Side One: The Long Run by the Eagles
Side Two (and this is going to hurt): Rock and Roll Juvenile by Cliff Richard
To this day, each of us three kids would be able to sing along perfectly to either of those albums without one single lyrical mistake. We're not proud of this.
The tape just got played and played and played. If I go to hell, that same tape will be playing in the purgatorial waiting room. And the Devil will look like Cliff Richard circa 1979.
We all nearly dieWell two of us do. I’m jumping past the whole holiday and back to the return ferry journey.
My parents, Aunt R. and Uncle T. take my five year old sister, CheekyMonkey, to arrange our ferry tickets, leaving me and my brother Red BellyButtonBoy* in the car alone (alone except for Glenn Frey, Don Henley and Cliff). Their biggest mistake here, is thinking that CheekyMonkey is the root of all trouble.
As soon as they are out of sight, we jump into the front seat and start messing about with the car controls, and generally arsing about.
It's important for you to know at this point, that the car is parked facing the water at the quayside of St. Malo harbour. There is a chain across the quayside but this is merely for decoration, as it is not high enough to stop anyone falling in. It merely signifies the end of the quay and makes the place look finished.
Whose idea was it to start the car up whilst it was in gear? Accounts vary. But let’s just say, for argument’s sake that it was RedBellyButtonBoy in case my parents are reading. This close to going in the Channel, we were. THIS close.
My parents only remark on the terrible smell inside the car on their return.
We really could have nearly diedThe reason we're in St Malo is that the original return ferry was cancelled in Santander due to mechanical failure. The ferry company offered us an alternative route.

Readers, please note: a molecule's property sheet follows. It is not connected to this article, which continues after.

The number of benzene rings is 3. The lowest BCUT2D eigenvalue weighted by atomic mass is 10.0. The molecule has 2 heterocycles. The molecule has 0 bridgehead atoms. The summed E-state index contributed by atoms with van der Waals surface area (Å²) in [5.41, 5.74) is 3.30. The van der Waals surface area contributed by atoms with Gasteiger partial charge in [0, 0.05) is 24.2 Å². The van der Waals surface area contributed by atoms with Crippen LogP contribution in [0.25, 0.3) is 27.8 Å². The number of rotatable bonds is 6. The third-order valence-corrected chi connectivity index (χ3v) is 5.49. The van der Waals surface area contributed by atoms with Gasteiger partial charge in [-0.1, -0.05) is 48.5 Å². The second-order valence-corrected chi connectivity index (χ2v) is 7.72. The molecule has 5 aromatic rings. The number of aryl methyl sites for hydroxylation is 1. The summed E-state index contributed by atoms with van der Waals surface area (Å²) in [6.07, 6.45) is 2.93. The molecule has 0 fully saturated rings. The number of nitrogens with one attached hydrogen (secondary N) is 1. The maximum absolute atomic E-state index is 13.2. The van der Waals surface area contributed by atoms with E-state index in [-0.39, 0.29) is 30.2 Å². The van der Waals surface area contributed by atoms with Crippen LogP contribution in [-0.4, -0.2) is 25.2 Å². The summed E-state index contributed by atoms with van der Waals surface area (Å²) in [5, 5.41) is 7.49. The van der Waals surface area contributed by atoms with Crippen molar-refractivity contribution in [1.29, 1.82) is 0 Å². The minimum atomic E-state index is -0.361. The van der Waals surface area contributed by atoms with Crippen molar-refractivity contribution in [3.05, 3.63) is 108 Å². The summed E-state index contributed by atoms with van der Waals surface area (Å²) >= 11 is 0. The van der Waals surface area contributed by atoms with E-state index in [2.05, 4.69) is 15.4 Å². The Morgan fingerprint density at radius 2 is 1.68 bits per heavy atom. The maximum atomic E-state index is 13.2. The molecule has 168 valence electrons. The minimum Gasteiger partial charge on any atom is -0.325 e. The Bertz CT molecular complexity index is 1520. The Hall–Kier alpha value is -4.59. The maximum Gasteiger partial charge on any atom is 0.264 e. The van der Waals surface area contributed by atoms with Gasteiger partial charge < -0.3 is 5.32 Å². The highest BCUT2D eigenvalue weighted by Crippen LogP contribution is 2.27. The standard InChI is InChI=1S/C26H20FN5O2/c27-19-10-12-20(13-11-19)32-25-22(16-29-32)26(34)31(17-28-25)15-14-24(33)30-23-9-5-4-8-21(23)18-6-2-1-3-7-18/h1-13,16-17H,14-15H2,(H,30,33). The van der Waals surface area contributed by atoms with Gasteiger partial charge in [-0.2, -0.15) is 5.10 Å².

They would fly mothers and children home, leaving Dads to drive their car back across the Pyrenees and across the whole of France to Northern port, St Malo. My dad, Aunt and Uncle looked forward to the Cliff and Eagle-filled two day trip with no kids on knees. But one thing stood in their way. My Mum.
My Mum didn’t want to fly on her own with us kids. Maybe it’s not surprising given that we were the kind of kids that would drive a car over a quayside like in this road-sign which was designed after us.
I really don’t know why she didn’t want to go on that flight, but something made her nervous. That "something" is now confirmation of my mother'soothsayer status. Six hundred years ago in France she'd have been thrown on a bonfire alongside Joan D'Arc for that kind of stuff.
That plane had to crashland in Kent. Actual fact.
Mechanical failure, apparently. Some engines stopped working or something, much like what happened in Heathrow the other day. No one was hurt. But my God, can you imagine? You'd never board a plane again.
I look forward to a speedy and uneventful two hour flight to Paris on Friday.
(And blogging about Paris on my return)
*When you are 9 and your brother gets a mosquito bite slap bang in his bellybutton, the nickname is inevitable. What we didn't realise was that it would stick for the next thirty years.